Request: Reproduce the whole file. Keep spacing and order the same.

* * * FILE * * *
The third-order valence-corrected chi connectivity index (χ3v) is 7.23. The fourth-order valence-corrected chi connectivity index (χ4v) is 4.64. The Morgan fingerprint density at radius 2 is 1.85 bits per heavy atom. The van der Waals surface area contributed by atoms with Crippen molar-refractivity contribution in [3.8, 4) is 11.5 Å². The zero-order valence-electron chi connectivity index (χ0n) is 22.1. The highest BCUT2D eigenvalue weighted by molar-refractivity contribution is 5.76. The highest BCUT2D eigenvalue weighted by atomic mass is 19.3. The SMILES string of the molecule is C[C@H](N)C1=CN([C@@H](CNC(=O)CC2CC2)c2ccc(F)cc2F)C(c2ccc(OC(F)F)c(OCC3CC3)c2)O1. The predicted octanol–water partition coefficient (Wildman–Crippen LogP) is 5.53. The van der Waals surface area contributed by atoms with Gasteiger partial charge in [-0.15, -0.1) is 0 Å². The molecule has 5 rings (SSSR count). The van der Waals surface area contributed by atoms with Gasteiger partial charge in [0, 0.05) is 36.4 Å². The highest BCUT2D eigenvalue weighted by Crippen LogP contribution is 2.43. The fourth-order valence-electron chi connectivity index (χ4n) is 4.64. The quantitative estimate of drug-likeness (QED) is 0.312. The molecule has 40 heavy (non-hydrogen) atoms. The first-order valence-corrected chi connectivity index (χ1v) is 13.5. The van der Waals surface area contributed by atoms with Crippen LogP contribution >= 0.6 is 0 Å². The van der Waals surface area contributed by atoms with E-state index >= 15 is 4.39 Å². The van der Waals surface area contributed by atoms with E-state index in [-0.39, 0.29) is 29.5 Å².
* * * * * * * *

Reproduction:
The third-order valence-corrected chi connectivity index (χ3v) is 7.23. The fourth-order valence-corrected chi connectivity index (χ4v) is 4.64. The Morgan fingerprint density at radius 2 is 1.85 bits per heavy atom. The van der Waals surface area contributed by atoms with Crippen molar-refractivity contribution in [3.8, 4) is 11.5 Å². The zero-order valence-electron chi connectivity index (χ0n) is 22.1. The highest BCUT2D eigenvalue weighted by molar-refractivity contribution is 5.76. The highest BCUT2D eigenvalue weighted by atomic mass is 19.3. The SMILES string of the molecule is C[C@H](N)C1=CN([C@@H](CNC(=O)CC2CC2)c2ccc(F)cc2F)C(c2ccc(OC(F)F)c(OCC3CC3)c2)O1. The predicted octanol–water partition coefficient (Wildman–Crippen LogP) is 5.53. The van der Waals surface area contributed by atoms with Gasteiger partial charge in [-0.15, -0.1) is 0 Å². The molecule has 5 rings (SSSR count). The van der Waals surface area contributed by atoms with Gasteiger partial charge in [0, 0.05) is 36.4 Å². The highest BCUT2D eigenvalue weighted by Crippen LogP contribution is 2.43. The fourth-order valence-electron chi connectivity index (χ4n) is 4.64. The quantitative estimate of drug-likeness (QED) is 0.312. The molecule has 40 heavy (non-hydrogen) atoms. The first-order valence-corrected chi connectivity index (χ1v) is 13.5. The van der Waals surface area contributed by atoms with Crippen LogP contribution >= 0.6 is 0 Å². The van der Waals surface area contributed by atoms with E-state index >= 15 is 4.39 Å². The van der Waals surface area contributed by atoms with E-state index in [-0.39, 0.29) is 29.5 Å².